Daniel Watrous on Software Engineering

A Collection of Software Problems and Solutions

Posts tagged cloud

Software Engineering

HEAT or Ansible in OpenStack? Both!

Someone asked me today whether he should use HEAT or Ansible to automate his OpenStack deployment. My answer is that he should use both! It’s helpful to understand the original design decisions for each tool in order to use each effectively. OpenStack HEAT and Ansible were designed to do different things, although in the opensource tradition, they have been extended to accommodate some overlapping functionalities.

Cloud Native

In my post on What is Cloud Native, I show the five elements of application life cycle that can be automated in the cloud (image shown below). The two life cycle elements in blue, provision and configure, correspond to the most effective use of HEAT and Ansible.


OpenStack HEAT for Provisioning

HEAT is designed to capture details related to infrastructure and accommodate provisioning of that infrastructure on OpenStack. CloudFormation does the same thing in AWS and Terraform is an abstraction that has providers for both OpenStack and AWS (and many others).

HEAT provides vocabulary to define compute, storage, network and other infrastructure related resources. This includes the interrelationships between infrastructure resources, such as associating floating IPs with compute resources or binding a compute resource to a specific network. This also includes some bookkeeping items, like assigning key pairs for authentication and naming resources.

The end result of executing a heat template is a collection of one or more infrastructure resources based on existing images (VM, or volume).

Ansible for Configuration

Ansible, on the other hand, is designed to configure infrastructure after it has been provisioned. This includes activities like installing libraries and setting up a specific run time environment. System details like firewalls and log management, as well as application stack, databases, etc. are easily managed from Ansible.

Ansible can also easily accommodate application deployment. Activities such as moving application artifacts into specific places, managing users/groups and file permissions, tweaking configuration files, etc. are all easily done in Ansible.

The end result of executing an Ansible playbook is ready-to-use infrastructure.

Where is the Overlap?

Ansible can provision resources in openstack. HEAT can send a cloud-init script to a new server to perform configuration of the server. In the case of Ansible for provisioning, it is not nearly as articulate or granular for the purpose of defining infrastructure as HEAT. In the case of HEAT configuring infrastructure through cloud-init, you still need to find some way to dynamically manage the cloud-init scripts to configure each compute resource to fit into your larger system. I do use cloud-init with HEAT, but I generally find more value in leaving the bulk of configuration to Ansible.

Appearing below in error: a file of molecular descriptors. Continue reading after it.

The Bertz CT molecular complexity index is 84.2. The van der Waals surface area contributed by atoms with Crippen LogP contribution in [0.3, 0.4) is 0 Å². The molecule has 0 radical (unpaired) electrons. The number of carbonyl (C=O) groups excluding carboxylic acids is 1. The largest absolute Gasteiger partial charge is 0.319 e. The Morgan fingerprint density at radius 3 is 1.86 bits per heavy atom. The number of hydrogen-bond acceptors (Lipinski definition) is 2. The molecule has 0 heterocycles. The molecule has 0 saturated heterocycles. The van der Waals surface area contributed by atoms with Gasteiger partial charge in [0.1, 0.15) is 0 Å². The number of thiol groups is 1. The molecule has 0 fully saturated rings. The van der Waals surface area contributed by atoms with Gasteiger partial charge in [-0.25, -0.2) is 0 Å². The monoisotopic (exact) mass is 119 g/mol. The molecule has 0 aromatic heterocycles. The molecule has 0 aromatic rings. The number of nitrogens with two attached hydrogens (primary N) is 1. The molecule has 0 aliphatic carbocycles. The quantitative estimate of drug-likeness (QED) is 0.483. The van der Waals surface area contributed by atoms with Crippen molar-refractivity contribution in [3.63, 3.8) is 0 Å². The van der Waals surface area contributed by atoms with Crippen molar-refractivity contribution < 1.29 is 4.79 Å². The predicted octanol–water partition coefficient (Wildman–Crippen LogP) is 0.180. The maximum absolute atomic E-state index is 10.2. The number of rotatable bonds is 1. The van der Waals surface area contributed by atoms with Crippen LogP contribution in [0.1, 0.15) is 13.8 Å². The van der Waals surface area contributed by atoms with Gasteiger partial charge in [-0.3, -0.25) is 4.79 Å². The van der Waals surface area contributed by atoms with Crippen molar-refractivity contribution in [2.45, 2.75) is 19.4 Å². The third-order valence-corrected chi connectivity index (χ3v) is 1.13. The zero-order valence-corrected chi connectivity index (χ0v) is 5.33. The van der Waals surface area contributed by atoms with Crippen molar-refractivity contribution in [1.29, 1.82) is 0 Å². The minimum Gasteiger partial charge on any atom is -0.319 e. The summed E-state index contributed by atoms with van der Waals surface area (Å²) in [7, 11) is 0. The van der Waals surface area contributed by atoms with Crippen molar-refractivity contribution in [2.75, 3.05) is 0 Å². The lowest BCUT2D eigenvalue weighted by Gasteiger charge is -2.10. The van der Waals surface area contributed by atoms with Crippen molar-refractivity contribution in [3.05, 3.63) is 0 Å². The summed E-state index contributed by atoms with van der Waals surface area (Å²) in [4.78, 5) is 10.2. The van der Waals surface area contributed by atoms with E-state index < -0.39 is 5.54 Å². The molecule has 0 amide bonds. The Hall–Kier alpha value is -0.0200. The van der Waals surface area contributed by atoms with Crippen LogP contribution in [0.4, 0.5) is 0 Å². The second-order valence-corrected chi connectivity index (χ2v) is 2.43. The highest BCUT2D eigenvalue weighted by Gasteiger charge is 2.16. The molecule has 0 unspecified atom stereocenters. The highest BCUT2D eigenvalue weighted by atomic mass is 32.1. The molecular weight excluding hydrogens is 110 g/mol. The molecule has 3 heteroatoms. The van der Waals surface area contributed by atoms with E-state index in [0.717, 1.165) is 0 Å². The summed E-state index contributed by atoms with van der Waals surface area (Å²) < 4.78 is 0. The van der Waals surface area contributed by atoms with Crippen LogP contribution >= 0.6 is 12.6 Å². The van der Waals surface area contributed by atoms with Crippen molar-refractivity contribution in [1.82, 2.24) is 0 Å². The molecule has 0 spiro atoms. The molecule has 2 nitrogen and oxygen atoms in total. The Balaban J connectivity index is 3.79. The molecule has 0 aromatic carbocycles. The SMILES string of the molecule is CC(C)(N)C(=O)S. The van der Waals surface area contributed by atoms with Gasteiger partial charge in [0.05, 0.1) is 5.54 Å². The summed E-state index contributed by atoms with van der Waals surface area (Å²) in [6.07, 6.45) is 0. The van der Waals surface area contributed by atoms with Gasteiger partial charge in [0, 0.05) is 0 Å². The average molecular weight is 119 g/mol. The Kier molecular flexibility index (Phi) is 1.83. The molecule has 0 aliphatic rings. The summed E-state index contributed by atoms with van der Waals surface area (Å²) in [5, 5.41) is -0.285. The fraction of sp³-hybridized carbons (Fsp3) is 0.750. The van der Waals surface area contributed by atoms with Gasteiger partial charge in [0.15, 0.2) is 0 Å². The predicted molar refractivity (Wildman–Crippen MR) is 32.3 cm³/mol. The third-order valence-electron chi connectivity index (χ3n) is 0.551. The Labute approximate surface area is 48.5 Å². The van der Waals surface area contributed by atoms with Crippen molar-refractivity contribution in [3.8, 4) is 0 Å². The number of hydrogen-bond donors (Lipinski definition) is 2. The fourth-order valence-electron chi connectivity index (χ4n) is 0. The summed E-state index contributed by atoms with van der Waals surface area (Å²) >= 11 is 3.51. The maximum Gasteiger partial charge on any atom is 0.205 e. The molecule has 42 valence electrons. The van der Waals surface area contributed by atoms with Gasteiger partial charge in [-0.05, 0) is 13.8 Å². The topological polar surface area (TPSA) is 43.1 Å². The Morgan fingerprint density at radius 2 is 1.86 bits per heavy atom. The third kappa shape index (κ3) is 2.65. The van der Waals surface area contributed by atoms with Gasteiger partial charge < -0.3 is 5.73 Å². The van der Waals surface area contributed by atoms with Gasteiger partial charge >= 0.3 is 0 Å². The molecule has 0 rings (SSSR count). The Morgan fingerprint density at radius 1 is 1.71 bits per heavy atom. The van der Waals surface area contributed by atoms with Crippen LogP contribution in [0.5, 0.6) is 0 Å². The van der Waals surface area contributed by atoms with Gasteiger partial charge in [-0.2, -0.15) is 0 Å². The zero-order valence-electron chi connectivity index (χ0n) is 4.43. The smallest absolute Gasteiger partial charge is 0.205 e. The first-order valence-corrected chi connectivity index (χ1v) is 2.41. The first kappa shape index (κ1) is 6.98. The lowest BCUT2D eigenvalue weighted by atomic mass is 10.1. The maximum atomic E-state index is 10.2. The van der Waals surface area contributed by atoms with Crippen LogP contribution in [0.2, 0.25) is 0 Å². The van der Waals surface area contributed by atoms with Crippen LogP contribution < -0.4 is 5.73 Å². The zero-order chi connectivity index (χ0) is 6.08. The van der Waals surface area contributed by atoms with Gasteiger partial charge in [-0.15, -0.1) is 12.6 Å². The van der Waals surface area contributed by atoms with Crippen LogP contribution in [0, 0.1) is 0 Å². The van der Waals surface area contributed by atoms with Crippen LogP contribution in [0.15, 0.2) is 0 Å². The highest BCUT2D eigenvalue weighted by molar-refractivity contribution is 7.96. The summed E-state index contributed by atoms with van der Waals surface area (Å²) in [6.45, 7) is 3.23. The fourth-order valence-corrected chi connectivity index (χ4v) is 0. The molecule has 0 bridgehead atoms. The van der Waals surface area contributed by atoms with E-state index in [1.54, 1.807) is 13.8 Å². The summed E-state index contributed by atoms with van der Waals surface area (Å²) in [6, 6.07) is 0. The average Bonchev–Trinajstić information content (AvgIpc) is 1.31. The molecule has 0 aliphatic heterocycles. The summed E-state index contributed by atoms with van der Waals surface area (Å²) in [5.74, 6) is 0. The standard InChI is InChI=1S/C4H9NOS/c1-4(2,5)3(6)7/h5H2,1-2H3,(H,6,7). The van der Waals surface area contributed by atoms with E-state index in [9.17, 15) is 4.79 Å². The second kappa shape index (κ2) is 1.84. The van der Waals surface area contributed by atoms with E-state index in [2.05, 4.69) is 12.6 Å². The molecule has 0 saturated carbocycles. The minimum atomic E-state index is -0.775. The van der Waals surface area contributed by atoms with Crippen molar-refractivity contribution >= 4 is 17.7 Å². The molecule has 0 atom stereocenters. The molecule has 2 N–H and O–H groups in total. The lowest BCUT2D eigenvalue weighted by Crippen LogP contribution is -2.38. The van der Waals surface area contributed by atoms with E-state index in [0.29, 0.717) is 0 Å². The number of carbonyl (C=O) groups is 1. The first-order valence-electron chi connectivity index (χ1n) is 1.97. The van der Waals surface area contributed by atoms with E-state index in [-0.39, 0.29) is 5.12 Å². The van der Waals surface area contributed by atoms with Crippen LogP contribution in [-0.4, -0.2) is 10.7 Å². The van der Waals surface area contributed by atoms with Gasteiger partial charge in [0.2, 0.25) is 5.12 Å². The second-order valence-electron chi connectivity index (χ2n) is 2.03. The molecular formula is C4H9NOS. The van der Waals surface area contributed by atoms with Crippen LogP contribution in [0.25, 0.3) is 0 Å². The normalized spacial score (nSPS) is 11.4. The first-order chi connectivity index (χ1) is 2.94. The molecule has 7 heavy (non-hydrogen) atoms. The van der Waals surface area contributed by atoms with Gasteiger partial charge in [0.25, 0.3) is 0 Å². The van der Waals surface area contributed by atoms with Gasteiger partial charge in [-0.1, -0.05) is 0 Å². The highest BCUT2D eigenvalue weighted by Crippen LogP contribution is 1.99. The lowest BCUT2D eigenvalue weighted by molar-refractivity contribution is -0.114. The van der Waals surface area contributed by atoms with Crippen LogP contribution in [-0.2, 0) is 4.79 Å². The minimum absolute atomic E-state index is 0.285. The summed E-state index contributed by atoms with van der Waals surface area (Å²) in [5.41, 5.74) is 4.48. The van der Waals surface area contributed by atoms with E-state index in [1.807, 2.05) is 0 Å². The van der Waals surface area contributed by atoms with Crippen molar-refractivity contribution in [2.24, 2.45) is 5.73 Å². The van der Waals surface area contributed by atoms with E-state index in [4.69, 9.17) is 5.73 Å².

Ansible inventory from HEAT

When using HEAT and Ansible together, it is necessary to generate the ansible inventory file from HEAT output. To accomplish this, you want to make sure HEAT outputs necessary information, like IP addresses. You can use your favorite scripting language to query HEAT and write the inventory file.

Example using both HEAT and Ansible

A while ago I published two articles that showed how I develop the Ansible configuration, and then extend that to work with HEAT for deploying complex, multi-server environments.

Install and configure a Multi-node Hadoop cluster using Ansible

Bulid a multi-server Hadoop cluster in OpenStack in minutes

The first article lays the foundation for deploying a complex system with Ansible. The second article builds on this by introducing HEAT to provision the infrastructure. The Ansible inventory file is dynamically generated using a python script and the OpenStack CLI.


While there is some ambiguity around the term provision in cloud parlance, I consider provision to be the process of creating infrastructure resources that are not generally configured. I refer to configuration as the process of operating against those provisioned resources to prepare them for a specific use case, such as running an application or a database. HEAT is a powerful tool for provisioning resources in OpenStack and Ansible is a great fit for configuring existing infrastructure resources.

Software Engineering

What is Cloud Native?

I hear a lot of people talking about cloud native applications these days. This includes technologists and business managers. I have found that there really is a spectrum of meaning for the term cloud native and that two people rarely mean the same thing when they say cloud native.

At one end of the spectrum would be running a traditional workload on a virtual machine. In this scenario the virtual host may have been manually provisioned, manually configured, manually deployed, etc. It’s cloudiness comes from the fact that it’s a virtual machine running in the cloud.

I tend to think of cloud native at the other end and propose the following definition:

The ability to provision and configure infrastructure, stage and deploy an application and address the scale and health needs of the application in an automated and deterministic way without human interaction

The activities necessary to accomplish the above are:

  • Provision
  • Configure
  • Build and Test
  • Deploy
  • Scale and Heal


Provision and Configure